Our newsletters keep you "in the know" about what we are doing, provides you the latest information and updates in the electrical industry and details about our services and products that may be of interest to you.
Coming Soon! A new site where you can manage your invoices online!
Broken Arrow Electric Supply is offering an online portal where you can pay and manage your invoices conveniently and securely. Look for details on how to log in and activate your account. More details coming later this month.
If you have any questions, contact:
Amy Banfield - email@example.com Jon Hines - firstname.lastname@example.org
the code corner
Our next class will be held on August 4th & 5th. Our goal is to provide the necessary training while still maintaining a safe environment. We will follow the guidelines setout by the State of Oklahoma to provide a safe gathering, allow for social distancing & provide necessary items such as hand sanitizer and masks. Please help us by following these simple steps: Do not attend if you are experiencing fever, cough or shortness of breath or any symptoms related to Covid-19. Wash your hands and use the provided hand sanitizer. We are not requiring the use of a mask but it is preferred.
We'll continue to monitor the situation and communicate any changes in a timely manner.
If you have questions or concerns feel free to call Cyndi @ 918-258-3581.
To register for the code class click the button below.
Emergency Order signed by Governor Stitt regarding occupational licenses
The original emergency Order signed by the governor at the end of March has been extended several times. The order states that no occupational license will be considered expired until the emergency order has been lifted. The current order runs through July 27th. In effect, if you do not have CEU credit, you can continue to work under an expired license without penalty. If the current emergency order is not extended, you would have 30 days after July 27th to receive CEU credit and renew your license without penalty. Given the fact that Covid-19 rates are still high, the emergency order may be extended again, but that has not been decided at this time.
The state electrical board meets on July 15, and will discuss whether or not to continue allowing virtual CEU classes. It is likely that they will allow Zoom type training at least until the pandemic is over, but that is not official at this time.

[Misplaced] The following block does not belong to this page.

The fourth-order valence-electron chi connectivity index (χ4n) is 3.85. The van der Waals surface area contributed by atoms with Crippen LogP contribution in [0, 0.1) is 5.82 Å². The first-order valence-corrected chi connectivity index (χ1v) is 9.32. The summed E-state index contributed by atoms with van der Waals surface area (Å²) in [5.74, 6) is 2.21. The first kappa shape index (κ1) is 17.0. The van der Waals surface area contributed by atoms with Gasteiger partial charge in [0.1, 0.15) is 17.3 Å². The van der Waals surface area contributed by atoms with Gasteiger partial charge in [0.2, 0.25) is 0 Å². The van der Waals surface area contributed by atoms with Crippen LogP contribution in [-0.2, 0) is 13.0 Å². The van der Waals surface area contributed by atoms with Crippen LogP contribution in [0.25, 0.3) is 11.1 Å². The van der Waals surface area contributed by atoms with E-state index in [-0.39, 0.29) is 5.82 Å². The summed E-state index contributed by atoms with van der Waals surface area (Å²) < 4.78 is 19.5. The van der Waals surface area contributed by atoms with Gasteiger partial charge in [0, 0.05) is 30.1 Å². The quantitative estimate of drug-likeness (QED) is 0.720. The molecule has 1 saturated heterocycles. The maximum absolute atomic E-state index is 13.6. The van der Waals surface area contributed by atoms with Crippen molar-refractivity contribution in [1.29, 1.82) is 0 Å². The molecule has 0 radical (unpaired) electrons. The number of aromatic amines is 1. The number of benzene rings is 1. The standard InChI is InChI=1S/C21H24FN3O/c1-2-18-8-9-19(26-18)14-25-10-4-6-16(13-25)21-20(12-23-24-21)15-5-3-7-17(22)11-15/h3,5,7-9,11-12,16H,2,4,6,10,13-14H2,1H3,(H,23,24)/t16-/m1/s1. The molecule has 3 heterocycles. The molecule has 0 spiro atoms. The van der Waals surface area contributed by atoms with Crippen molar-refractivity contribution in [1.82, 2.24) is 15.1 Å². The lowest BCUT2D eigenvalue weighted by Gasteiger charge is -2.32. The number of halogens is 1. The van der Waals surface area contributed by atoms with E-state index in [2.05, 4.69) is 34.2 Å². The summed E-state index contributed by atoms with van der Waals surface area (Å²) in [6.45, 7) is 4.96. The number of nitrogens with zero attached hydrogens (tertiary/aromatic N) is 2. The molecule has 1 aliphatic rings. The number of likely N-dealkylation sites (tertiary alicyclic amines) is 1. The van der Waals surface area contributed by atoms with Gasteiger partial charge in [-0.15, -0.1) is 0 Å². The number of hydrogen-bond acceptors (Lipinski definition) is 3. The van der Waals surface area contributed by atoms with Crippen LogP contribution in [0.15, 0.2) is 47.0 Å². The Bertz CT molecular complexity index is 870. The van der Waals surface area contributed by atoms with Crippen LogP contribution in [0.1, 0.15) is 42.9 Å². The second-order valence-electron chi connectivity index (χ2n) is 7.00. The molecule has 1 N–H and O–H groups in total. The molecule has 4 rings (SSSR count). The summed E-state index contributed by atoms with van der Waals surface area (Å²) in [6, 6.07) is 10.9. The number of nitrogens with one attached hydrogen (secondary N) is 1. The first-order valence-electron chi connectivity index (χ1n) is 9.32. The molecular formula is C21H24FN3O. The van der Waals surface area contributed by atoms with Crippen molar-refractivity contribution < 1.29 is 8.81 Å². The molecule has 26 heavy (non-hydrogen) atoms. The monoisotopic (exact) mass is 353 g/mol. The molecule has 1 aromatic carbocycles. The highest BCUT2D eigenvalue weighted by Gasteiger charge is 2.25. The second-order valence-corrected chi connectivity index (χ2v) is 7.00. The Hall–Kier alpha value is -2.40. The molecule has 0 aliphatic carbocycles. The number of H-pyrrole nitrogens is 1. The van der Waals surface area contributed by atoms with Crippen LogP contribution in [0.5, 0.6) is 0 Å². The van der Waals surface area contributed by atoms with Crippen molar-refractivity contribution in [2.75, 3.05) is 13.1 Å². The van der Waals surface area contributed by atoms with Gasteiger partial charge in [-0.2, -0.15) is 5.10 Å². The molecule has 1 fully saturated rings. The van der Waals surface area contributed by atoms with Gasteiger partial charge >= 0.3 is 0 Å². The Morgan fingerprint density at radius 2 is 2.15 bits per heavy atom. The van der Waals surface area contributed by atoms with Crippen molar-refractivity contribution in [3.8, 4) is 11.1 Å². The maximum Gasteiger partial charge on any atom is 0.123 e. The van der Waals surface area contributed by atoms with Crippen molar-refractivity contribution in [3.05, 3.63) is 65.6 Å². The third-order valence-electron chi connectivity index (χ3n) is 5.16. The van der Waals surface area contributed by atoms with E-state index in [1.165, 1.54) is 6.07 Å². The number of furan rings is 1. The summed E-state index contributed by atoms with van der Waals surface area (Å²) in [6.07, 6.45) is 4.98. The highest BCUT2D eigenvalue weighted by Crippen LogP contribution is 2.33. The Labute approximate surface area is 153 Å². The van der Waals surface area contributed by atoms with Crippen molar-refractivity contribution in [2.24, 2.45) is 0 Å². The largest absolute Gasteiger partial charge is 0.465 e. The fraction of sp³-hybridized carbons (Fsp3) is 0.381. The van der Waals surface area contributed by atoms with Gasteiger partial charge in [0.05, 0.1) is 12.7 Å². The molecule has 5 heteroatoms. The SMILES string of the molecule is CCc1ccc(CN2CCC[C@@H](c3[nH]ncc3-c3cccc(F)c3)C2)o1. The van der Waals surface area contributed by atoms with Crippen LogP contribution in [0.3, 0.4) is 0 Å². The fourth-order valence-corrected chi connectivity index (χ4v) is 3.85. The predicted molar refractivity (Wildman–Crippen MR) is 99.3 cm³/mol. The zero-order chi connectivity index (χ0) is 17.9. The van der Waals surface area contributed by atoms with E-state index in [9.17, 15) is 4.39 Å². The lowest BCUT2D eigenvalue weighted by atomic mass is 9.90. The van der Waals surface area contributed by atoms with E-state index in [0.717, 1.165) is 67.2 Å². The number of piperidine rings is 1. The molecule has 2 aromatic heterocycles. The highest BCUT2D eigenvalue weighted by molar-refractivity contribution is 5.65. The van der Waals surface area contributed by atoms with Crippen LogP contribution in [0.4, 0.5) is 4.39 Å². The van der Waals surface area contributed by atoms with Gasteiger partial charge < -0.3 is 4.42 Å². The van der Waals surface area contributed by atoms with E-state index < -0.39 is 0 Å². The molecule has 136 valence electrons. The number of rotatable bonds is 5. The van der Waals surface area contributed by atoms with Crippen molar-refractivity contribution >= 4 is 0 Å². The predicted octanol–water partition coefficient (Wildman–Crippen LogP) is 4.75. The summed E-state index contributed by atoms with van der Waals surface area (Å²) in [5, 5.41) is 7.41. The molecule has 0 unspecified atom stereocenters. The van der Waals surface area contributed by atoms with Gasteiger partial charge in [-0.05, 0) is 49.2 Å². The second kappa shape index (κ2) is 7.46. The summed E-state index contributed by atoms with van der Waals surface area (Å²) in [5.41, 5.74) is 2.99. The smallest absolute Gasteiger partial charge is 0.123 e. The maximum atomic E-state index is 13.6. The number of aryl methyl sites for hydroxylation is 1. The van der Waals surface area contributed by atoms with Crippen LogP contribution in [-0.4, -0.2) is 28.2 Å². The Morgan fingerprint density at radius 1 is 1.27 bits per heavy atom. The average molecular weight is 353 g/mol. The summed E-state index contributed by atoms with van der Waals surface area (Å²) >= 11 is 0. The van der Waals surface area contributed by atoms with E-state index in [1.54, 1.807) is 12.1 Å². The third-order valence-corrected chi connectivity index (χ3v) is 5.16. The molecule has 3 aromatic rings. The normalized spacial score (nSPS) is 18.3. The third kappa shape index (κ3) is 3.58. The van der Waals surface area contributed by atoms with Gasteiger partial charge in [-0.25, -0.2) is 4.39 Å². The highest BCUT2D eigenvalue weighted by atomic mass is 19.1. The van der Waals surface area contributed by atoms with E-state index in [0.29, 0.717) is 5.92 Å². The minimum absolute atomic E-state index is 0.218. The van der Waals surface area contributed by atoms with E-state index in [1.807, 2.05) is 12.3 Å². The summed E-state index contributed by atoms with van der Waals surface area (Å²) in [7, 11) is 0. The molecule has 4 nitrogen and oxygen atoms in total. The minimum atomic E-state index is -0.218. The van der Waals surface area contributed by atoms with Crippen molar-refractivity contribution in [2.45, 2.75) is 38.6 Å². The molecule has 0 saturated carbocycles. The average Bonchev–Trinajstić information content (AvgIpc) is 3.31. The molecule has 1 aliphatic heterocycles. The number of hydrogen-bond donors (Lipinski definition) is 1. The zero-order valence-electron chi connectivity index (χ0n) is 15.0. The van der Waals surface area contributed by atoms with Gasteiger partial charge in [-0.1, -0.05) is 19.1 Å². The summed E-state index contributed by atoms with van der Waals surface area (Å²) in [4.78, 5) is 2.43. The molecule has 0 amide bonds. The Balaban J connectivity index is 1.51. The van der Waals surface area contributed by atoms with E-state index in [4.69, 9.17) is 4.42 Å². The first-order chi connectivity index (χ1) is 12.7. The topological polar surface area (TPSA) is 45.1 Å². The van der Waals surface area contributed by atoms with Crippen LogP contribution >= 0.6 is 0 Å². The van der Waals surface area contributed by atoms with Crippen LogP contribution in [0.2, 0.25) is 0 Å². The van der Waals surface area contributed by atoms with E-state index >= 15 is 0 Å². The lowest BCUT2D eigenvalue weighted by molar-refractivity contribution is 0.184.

John Staires - National Trainers
Top Safety Items for Electricians
Before a hard hat is cleared for use, it must meet the minimum requirements set by ANSI and OSHA.
Each hard hat must have the following labels:
- Manufacturer's Name
- Date of Manufacture
- Size range
- ANSI Type (type I or II)
- ANSI Standard
- Class Designation
Hard hats are divided into 3 catergories:
- General (G) - for areas with voltage levels up to 2,200 volts, phase to ground.
- Electrical (E) - reduces that danger of contact with voltages up to 20,000 volts, phase to ground. Most commomly used by workers exposed to high voltage environments on a daily basis.
- Conductive (C) - Zero protection against electrical hazards.
Best practices for hard hats should include proper fit, cleaning and inspection, proper storage, and be kept free of excessive stickers. You should always refer to the manufacturer for storage, cleaning and maintenance guidelines.
Choosing the right safety eyewear is crucial for proper eye protection.
Here are 3 basic steps:
- Look for ANSI Z87.1 certification - this standard means the choice of safety eyewear revolves around what best represents the protection needed for the specific hazards encountered in the workplace.
- Know common safety hazards - blunt impact, radiation, splashes and droplets, dust and small dust particles.
- Assess the activity - Look for the common hazards. Then, purchase eyewear specifically meant to protect against those dangers.
Insulated tools protect workers against electrical shock and arcing and they protect the equipment being inspected or repaired. They are required for anyone working on or near live equipment. Most hand tools have rubber or plastic on the handles. That’s not the same as offering protection from electric shock and limiting the possibility of arc faults due to short circuits. That’s what makes insulated tools different. When selecting insulated tools be sure they are clearly labeled as such and include the voltage level of protection.